A TASTE OF NEW ENGLAND can find its way to your mailbox with "Currie's of Vermont," a mail-order purveyor of Vermont-made preserves, syrups, cheeses and other Green Mountain goodies. If Bee-Sting mustard, honey-buttermilk pancake mix, maple-cured bacon, smoked meats and addictive apple wood-smoked almonds aren't tempting enough, take note that 5 percent of the company's profits will go toward conservation efforts. Interested shoppers should write to P.O. Box 427, Northfield, Vt., 05663, or call 800-338-8448 for the catalogue.

Saturday: Chili Cookoff benefiting the National Kidney Foundation of the National Capitol Area, 11 a.m.-5:30 p.m., Oronoco Bay Park, Old Town Alexandria. Adults $3, children under 12 free. Call 337-6600 for information and directions.

Sunday: "WETA Washington Wine Classic," tastings and auction, noon-5 p.m., Galleria at Lafayette Center. Call 998-2713 for tickets and information.

Monday: World Capital Chef's Society "Dinner with Julia Child," benefiting American Institute of Wine and Food, buffet prepared by Washington chefs, 6-9 p.m., Holiday Inn Crowne Plaza. Tickets $45. Reservations required; call 922-5322 for information.

Wednesday: "Diet, Nutrition and Cancer," free seminar on the role of diet in cancer development and prevention, sponsored by American Institute for Cancer Research, 7-9 p.m., Key Bridge Marriott Hotel. Reservations required by Monday. Call 328-7744 or 800-843-8114 for registration and information.

KIDS REALLY DO EAT the fruit that's packed in their lunch boxes, at least according to a recent Gallup poll.

The poll of parents and children shows that 77 percent of children ages 6 to 12 say they eat the fruit packed for them; 5 percent trade it or throw it away; and 20 percent say it depends on the fruit.

Apples were the fruit most often packed in lunches and the fruit children perceived as most healthful. Oranges and bananas followed. The children had fruit an average of 3.45 times a week according to the study sponsored by Florida Department of Citrus.

Now if we just knew what becomes of all those balogna sandwiches.

Quick kitchen tips:

After chopping onions and garlic, take away some of the lingering smell by rinsing your hands in cold water with a little toothpaste.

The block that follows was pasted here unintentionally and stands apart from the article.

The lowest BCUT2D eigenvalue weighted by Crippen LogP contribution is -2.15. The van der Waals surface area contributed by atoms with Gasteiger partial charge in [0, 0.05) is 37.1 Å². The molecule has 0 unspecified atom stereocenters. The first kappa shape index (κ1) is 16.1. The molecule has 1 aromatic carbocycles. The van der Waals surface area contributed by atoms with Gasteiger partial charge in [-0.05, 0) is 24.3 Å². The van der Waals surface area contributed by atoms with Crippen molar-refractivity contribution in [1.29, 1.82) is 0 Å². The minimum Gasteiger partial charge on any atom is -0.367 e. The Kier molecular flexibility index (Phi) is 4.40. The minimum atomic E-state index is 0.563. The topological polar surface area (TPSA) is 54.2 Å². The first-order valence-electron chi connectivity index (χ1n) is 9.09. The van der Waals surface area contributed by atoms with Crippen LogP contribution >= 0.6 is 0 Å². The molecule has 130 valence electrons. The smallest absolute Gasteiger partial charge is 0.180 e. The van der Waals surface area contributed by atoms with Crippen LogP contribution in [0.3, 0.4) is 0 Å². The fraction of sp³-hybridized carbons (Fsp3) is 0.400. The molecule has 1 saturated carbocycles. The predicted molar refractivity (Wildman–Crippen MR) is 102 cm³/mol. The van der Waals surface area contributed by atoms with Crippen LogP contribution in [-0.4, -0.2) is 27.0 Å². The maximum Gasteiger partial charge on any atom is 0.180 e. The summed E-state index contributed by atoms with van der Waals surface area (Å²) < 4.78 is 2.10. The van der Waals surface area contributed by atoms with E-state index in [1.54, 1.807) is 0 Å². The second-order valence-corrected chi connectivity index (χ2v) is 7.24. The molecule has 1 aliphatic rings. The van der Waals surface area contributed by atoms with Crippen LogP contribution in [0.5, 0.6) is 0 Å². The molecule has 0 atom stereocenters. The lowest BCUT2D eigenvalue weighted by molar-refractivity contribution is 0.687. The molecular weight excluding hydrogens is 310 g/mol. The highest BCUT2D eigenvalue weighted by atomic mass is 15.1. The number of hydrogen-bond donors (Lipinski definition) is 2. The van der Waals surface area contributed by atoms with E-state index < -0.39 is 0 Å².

When a plastic food storage container need refreshing, put several lengths of orange and lemon rind in it, fill it with cold water and let stand overnight. Place the lids in a large bowl, add a large lime, fill with cold water and let stand overnight. The next day, wash in soapy water.

When freezing sauces, soups, and stews (and other liquid-enriched dishes), leave at least 3/4 of an inch of headspace at the top of pint containers and about 1 inch of headspace at the top of quart containers so that the contents can expand during the freezing process.

CAPELLINI OR CAPELLETTI? German salami or Genoa salami? Damson prune plum or Santa Rosa plum? If you're confused about the differences between these and many other foods, there is now a handy and handsome book that can provide guidance.

"Cook's Ingredients," edited by Adrian Bailey and just published ($14.95) by Reader's Digest, is a 240-page guide to the kitchen. Through close-up photos and brief descriptions, cooks now can see and learn about more than 500 food items, from agar-agar ("a neutral-tasting gelatinous product obtained from various Far Eastern seaweeds ... used mainly in the making of jellies, and gelatinlike desserts.") to Zungenwurst (a "large German smoked sausage ... ").


The arrival of fall means it's time to get ready for succulent roasts and full-bodied sauces. Wild rice pilaf and steamed green beans would be good accompaniments to this flavorful dish.

3 pounds center-cut beef tenderloin

1 tablespoon kosher salt

3/4 tablespoon freshly ground black pepper

4 tablespoons virgin olive oil

1/2 cup mixed fresh rosemary, thyme and parsley, chopped

1/2 bottle California cabernet wine

3/4 cup balsamic vinegar

1/3 cup chopped shallots

2 cups beef or chicken stock

4 tablespoons butter

Tie the tenderloin with kitchen string at 1-inch intervals. Season with salt and pepper, Heat the olive oil in a roasting pan and quickly sear the tenderloin. Spread the fresh herbs over the tenderloin and roast in a preheated 450-degree oven for 10 to 15 minutes, or until cooked to taste. Remove from oven and let meat rest for at least 10 minutes.

While cooking the meat, pour the cabernet and vinegar into a saucepan. Add shallots and bring to a boil until the liquid is reduced by half, about 10 to 15 minutes. Add the stock and reduce again by half. Remove the saucepan from the heat and whisk in butter. Slice the tenderloin and serve with the sauce.

Per serving: 656 calories, 42 gm protein, 5 gm carbohydrates, 50 gm fat, 20 gm saturated fat, 163 mg cholesterol, 1165 mg sodium.

Lynn Foster